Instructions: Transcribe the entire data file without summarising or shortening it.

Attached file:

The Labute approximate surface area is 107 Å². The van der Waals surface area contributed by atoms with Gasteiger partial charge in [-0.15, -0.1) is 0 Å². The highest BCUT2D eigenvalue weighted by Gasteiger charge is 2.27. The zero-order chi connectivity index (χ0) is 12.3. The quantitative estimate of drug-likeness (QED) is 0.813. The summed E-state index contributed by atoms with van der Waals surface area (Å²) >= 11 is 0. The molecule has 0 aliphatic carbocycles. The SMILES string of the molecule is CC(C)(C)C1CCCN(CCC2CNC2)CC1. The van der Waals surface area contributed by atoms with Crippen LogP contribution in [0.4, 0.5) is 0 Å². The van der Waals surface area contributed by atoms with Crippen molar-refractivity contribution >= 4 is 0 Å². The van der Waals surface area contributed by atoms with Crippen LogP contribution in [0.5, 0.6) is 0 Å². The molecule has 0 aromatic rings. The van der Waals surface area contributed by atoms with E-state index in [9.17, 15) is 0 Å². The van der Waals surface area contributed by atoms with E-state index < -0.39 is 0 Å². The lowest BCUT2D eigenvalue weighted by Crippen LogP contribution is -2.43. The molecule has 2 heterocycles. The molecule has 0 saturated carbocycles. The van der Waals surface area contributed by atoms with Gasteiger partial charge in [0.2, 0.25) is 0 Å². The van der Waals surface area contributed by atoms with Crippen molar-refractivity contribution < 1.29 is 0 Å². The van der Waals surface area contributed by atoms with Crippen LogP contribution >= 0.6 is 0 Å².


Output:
The Labute approximate surface area is 107 Å². The van der Waals surface area contributed by atoms with Gasteiger partial charge in [-0.15, -0.1) is 0 Å². The highest BCUT2D eigenvalue weighted by Gasteiger charge is 2.27. The zero-order chi connectivity index (χ0) is 12.3. The quantitative estimate of drug-likeness (QED) is 0.813. The summed E-state index contributed by atoms with van der Waals surface area (Å²) >= 11 is 0. The molecule has 0 aliphatic carbocycles. The SMILES string of the molecule is CC(C)(C)C1CCCN(CCC2CNC2)CC1. The van der Waals surface area contributed by atoms with Crippen LogP contribution in [0.4, 0.5) is 0 Å². The van der Waals surface area contributed by atoms with Crippen molar-refractivity contribution >= 4 is 0 Å². The van der Waals surface area contributed by atoms with Crippen LogP contribution in [0.5, 0.6) is 0 Å². The molecule has 0 aromatic rings. The van der Waals surface area contributed by atoms with E-state index in [9.17, 15) is 0 Å². The van der Waals surface area contributed by atoms with E-state index < -0.39 is 0 Å². The lowest BCUT2D eigenvalue weighted by Crippen LogP contribution is -2.43. The molecule has 2 heterocycles. The molecule has 0 saturated carbocycles. The van der Waals surface area contributed by atoms with Gasteiger partial charge in [0.2, 0.25) is 0 Å². The van der Waals surface area contributed by atoms with Crippen molar-refractivity contribution < 1.29 is 0 Å². The van der Waals surface area contributed by atoms with Crippen LogP contribution >= 0.6 is 0 Å².